Lyme Disease is a Bigger Problem than We all Thought

September 29, 2015

 

Last summer, the Centers for Disease Control and Prevention (CDC) adjusted the estimated annual infection rate for Lyme disease up by a factor of 10! In a press release on Monday, August 19, 2013, the CDC stated “Each year, more than 30,000 cases of Lyme disease are reported to CDC, making it the most commonly reported tick-borne illness in the United States. The new estimate suggests the total number of people diagnosed with Lyme disease is roughly 10 times higher than the yearly reported number. This new estimate supports studies published in the 1990s indicating that the true number of cases is between 3- and 12-fold higher than the number of reported cases.”

 

Lyme disease is the most common tick-borne illness in the USA and is especially prevalent in Minnesota and Wisconsin. Lyme disease is caused by the bacterium Borrelia burgdorferi. Deer ticks, which feed on the blood of animals and humans, can harbor the bacteria and spread it, along with a number of other co-infections, when feeding. Adult ticks are approximately the size of a sesame seed and many people don’t realize they have been bitten by a tick. 

 

“This new preliminary estimate confirms that Lyme disease is a tremendous public health problem in the United States, and clearly highlights the urgent need for prevention.” Paul Mead, M.D., M.P.H., chief of epidemiology and surveillance for CDC’s Lyme disease program, said in the press release.

 

 

The CDC’s new projections indicate a much greater infection rate than most Lyme disease experts imagined. The startling aspect of the report is that this 10-fold rate increase only reflects reported cases of Lyme disease. It does not include individuals whose diagnosis may have been missed.

 

News of this correction led national media outlets (CBS, NBC, Fox) to run this story. The New Yorker pointed out the 800-pound gorilla in the room, “underreporting of Lyme disease obscures the true burden of the illnesses, on individuals as well as on health-care systems.”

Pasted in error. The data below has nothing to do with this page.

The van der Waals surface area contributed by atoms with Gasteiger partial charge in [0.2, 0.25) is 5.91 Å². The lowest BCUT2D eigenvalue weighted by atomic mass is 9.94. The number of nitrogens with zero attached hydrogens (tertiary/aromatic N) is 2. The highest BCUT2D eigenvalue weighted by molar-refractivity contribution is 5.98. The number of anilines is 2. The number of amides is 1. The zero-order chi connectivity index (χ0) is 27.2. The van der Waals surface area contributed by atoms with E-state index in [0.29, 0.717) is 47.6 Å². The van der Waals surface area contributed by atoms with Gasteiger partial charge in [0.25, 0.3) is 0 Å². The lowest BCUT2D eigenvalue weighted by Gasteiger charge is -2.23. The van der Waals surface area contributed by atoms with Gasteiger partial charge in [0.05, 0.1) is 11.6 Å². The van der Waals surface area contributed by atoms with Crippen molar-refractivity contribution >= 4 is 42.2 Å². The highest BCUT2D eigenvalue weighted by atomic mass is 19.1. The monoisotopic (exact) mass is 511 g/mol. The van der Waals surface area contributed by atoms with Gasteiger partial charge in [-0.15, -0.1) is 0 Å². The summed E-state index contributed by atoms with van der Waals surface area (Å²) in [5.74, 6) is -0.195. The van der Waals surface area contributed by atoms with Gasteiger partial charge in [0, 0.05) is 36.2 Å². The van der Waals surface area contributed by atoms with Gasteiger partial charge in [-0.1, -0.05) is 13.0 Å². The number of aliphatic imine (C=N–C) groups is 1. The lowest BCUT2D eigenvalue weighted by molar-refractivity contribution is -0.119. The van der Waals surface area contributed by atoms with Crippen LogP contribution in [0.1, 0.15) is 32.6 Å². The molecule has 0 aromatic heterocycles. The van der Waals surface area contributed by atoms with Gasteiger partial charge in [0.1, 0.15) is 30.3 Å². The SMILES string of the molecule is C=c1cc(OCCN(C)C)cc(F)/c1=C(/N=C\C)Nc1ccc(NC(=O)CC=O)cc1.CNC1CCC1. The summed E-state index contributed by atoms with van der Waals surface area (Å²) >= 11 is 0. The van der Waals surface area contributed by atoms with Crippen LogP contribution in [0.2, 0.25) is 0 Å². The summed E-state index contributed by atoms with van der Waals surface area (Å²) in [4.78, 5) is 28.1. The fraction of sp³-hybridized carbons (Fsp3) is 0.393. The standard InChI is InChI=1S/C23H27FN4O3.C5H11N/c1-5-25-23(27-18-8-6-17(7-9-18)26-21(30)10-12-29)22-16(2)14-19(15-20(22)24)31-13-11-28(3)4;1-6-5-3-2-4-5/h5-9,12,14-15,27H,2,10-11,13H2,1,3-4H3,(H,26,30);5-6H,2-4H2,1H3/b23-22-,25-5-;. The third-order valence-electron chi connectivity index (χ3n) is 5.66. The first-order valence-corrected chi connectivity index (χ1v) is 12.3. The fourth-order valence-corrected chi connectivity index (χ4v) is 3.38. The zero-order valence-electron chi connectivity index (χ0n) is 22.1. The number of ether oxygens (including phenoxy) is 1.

People suffering from persistent Lyme disease (undiagnosed or reoccurring) are limited in treatment options. “Many patients fall through the health care industry cracks.” reports Dr. Bradley Bush from Natural Medicine of Stillwater in Stillwater, MN. “Persistent Lyme disease often manifests as chronic fatigue,  fibromyalgia, multiple sclerosis, mood and personality disorders, neuropathy, brain fog, hallucinations, cognitive impairment, and many more conditions.” “People often don’t know  they have been infected. The classic bulls-eye rash appears in only 50% of infected people.” 

 

 

“A proper diagnosis is most important. Lyme disease treatments carry a number of risks and should only be performed after a detailed medical workup that includes multiple tests to detect Lyme disease.” Dr. Bush continues, “ Part of the problem with detecting Lyme disease is due to limitations in testing for it. Current diagnostic tests are only 30-50% effective of properly diagnosing an infection. This puts a greater burden on doctors to look beyond the numbers and make a clinical diagnosis after all the facts and data has been gathered.

 

Lyme disease is endemic to Minnesota, Wisconsin and the states in the North East although it is being reported throughout the USA. It is best to take all precautions to avoid tick expose when venturing out into wooded and grassy areas. It you find a tick on you carefully remove the tick, save it in a plastic bag, and monitor your health. Contact your health care provider or local Lyme disease specialist if a “bulls-eye” rash Lyme symptoms appear. For a review of symptoms to look out for and other helpful information visit www.cdc.gov/lyme. Enjoy the summer, but beware the ticks. 

 

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